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Chinese serial killer executed for murdering six people and raping 10 women and two girls

A serial killer who murdered six people and raped 10 women and two girls, including a 12-year-old, was executed today, according to China’s top court.

Zhao Zhihong, 47, known as the ‘smiling killer’, was sentenced to death in Inner Mongolia in 2015 for crimes committed in the northern region between 1996 and 2005.

He strangled most of his victims with his hands but killed one with telephone wire and slashed another.

Zhao Zhihong, 47, known as the ‘smiling killer’, was sentenced to death in Inner Mongolia in 2015 for crimes committed in the northern region between 1996 and 2005. Above, Zhao pictured at a courtroom at the Hohhot Intermediate Peoples’ Court in February 2015

Zhao was arrested in 2005 and confessed to a string of crimes, including the 1996 rape and choking to death of a woman in the toilet of a textile factory in Hohhot, Inner Mongolia's capital. An 18-year-old named Huugjilt (pictured above) had already been tried, convicted, sentenced and executed for that murder. The teenager was posthumously exonerated after his family fought for years to prove his innocence

Zhao was arrested in 2005 and confessed to a string of crimes, including the 1996 rape and choking to death of a woman in the toilet of a textile factory in Hohhot, Inner Mongolia’s capital. An 18-year-old named Huugjilt (pictured above) had already been tried, convicted, sentenced and executed for that murder. The teenager was posthumously exonerated after his family fought for years to prove his innocence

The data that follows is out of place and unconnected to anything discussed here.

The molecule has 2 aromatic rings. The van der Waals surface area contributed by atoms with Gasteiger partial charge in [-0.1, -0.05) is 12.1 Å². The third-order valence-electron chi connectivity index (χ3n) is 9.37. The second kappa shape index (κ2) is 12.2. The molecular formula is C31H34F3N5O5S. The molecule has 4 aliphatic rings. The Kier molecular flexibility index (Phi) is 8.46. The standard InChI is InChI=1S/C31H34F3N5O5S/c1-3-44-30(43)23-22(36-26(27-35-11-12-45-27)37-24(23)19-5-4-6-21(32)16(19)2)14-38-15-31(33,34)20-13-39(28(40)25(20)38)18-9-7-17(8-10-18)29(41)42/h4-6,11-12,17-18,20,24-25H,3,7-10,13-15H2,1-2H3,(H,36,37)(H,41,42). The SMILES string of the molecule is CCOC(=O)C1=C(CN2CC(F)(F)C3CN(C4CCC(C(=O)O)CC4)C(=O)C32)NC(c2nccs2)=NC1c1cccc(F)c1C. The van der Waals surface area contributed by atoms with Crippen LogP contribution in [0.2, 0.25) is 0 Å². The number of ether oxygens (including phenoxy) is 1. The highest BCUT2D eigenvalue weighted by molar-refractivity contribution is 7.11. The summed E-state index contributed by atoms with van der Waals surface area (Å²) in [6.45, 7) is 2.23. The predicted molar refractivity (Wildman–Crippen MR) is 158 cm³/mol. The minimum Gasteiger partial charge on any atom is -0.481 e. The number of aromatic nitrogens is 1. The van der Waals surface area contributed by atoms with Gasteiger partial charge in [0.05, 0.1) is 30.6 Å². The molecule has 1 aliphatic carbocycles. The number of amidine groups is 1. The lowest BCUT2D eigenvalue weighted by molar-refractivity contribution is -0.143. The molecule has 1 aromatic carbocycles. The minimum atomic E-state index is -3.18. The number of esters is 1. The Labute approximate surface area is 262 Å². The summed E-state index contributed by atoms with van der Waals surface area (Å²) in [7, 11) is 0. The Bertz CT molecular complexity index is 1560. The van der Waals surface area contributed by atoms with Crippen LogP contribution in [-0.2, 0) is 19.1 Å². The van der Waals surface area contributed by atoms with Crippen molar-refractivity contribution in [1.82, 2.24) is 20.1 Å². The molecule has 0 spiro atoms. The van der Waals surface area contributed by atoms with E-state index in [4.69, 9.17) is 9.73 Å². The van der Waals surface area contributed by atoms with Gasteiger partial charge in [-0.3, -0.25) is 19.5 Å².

‘The nature of his crimes was particularly gruesome,’ said the Supreme People’s Court, which has the final word on executions.

Zhao had conducted 17 crimes consisting of intentional homicide, rape, robbery and larceny in multiple places in Inner Mongolia, the court said in a statement today.

His crimes were conducted using ‘extremely brutal means’ and ’caused serious social damage.’ Zhao refused to meet his family before the execution, the court added.

Chinese journalists who met Zhao dubbed him the ‘smiling killer’ because of his seemingly unflappable demeanour.

Zhao had conducted 17 crimes consisting of intentional homicide, rape, robbery and larceny in multiple places in Inner Mongolia, the court said in a statement. Above, Zhao pictured in 2015

Zhao had conducted 17 crimes consisting of intentional homicide, rape, robbery and larceny in multiple places in Inner Mongolia, the court said in a statement. Above, Zhao pictured in 2015

Huugjilt was posthumously exonerated after his family fought for years to prove his innocence. In February 2016, Chinese authorities punished 27 officials for the wrongful conviction and execution of Huugjilt, whose case was considered to be one of the most notorious cases of judicial injustice in the country

Huugjilt was posthumously exonerated after his family fought for years to prove his innocence. In February 2016, Chinese authorities punished 27 officials for the wrongful conviction and execution of Huugjilt, whose case was considered to be one of the most notorious cases of judicial injustice in the country

On December 31 2015, the Inner Mongolia Higher People's Court ruled that Huugjilt's mother Shang Aiyun and father Li Sanren will receive around two million yuan (£238,000) in compensation for their son's wrongful execution. Above, Shang pictured in 2015